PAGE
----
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Theranos Lays Off 43% Employees Due To Closure Of Clinical Labs

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The blood-testing company Theranos is apparently undergoing some major changes. The Founder and CEO, Elizabeth Holmes made an announcement highlighting some dramatic changes in the company in an open letter on Wednesday. According to this announcement, Theranos will shut down all its clinical labs. Along with this, the hundreds of employees working in these labs have lost their jobs. Out of the total 790 employees working for them, they have laid off 340 people. This totals to around 43% of the employee strength. The letter also states that this is a permanent decision.

Theranos was founded in 2003 with the objective of making health information available to people in a quicker and hassle-free manner. The ideology of Theranos was to enable early detection and intervention of the disease, with a few drops of blood. On delivering such information on time, proper diagnosis and faster treatment for the patient is possible. Theranos had claimed that it conducted the first blood test which could diagnose diseases from a drop of blood. It had the net worth of around $9 billion which made Holmes world’s youngest female billionaire in the Silicon Valley.

What led to this decision?

According to Holmes, this drastic change took place after spending months on assessing their strengths and addressing their weaknesses. Theranos will close down its facilities in Arizona, Pennsylvania, and California. This is in order to focus on rebuilding its practices after multiple regulatory investigations. Moreover, a new executive team will lead the work. Various agendas taken up by this team are obtaining FDA clearances, pursuing publications in scientific journals and building commercial partnerships. This information is on the official website of Theranos.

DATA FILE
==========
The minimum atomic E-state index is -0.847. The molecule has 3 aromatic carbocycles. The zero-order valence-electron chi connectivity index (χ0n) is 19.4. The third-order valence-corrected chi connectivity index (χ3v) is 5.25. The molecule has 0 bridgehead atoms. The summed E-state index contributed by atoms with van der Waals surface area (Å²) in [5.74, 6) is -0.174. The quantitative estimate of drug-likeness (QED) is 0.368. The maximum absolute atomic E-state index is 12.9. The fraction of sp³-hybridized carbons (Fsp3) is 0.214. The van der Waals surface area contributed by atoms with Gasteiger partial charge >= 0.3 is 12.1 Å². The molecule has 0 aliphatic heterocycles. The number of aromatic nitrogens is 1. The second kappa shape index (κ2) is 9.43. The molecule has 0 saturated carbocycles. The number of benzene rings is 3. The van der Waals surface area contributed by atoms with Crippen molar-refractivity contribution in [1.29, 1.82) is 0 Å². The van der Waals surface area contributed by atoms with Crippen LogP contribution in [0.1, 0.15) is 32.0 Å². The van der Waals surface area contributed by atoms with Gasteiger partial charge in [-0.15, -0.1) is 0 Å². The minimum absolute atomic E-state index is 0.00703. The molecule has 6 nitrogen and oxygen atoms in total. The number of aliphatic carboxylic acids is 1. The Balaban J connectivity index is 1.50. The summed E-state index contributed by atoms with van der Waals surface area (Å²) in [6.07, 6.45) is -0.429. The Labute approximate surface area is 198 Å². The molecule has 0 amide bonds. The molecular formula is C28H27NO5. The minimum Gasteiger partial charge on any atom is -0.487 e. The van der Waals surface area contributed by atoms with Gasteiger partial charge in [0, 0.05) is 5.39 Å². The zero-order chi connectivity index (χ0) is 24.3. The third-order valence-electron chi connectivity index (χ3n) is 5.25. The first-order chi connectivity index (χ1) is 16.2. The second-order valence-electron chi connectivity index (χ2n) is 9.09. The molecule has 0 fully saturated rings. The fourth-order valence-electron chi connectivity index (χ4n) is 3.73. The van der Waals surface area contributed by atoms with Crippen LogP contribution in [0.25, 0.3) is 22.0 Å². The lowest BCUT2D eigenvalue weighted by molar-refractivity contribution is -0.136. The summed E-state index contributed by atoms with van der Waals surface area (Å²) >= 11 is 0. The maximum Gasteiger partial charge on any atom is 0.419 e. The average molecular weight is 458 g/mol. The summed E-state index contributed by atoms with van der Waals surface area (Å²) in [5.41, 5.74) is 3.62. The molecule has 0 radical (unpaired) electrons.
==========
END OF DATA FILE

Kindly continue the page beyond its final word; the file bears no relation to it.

About the miniLab

Furthermore, Theranos will give its undivided attention to its miniLab platform. This is because the ultimate goal of this company is to commercialize miniaturized, automated laboratories. These laboratories will be capable of small-volume sample testing and will emphasize on vulnerable patients like oncology, pediatrics, and intensive care. It is a self-contained miniLab with a robot to run a number of tests on samples. It also contains various modules which allow it to conduct tasks that traditionally might require multiple, separate machines. However, the philosophy behind the invention of the miniLab was to minimize the pre-analytical steps that were manual. Consequently, this move is considered to be a downsizing one in accordance to the original aim of the company which was to offer hassle-free blood testing directly to the public.

Controversy resulting in the downsize

Approximately a year back, a Wall Street Journal reporter carried out an investigation on the machine of Theranos known as Edison. The reporter raised doubts about the accuracy of the results given by this machine. Allegedly, he also said that Theranos was conducting most of its experiments on the traditional blood testing machine. As a matter of fact, they claimed the usage of Edison. The laboratory was questioned by the Centers for Medicare & Medicaid Services (CMS) and they identified serious deficiencies. Significantly, this resulted in the closure of all clinical laboratories and a ban on Holmes from entering any lab for two years.

The downfall of Theranos will be a good lesson for companies who tend to make false claims to increase their net worth. Especially in the medical field, it becomes very important to be honest and efficient with the consumers as it’s the matter of someone’s life.

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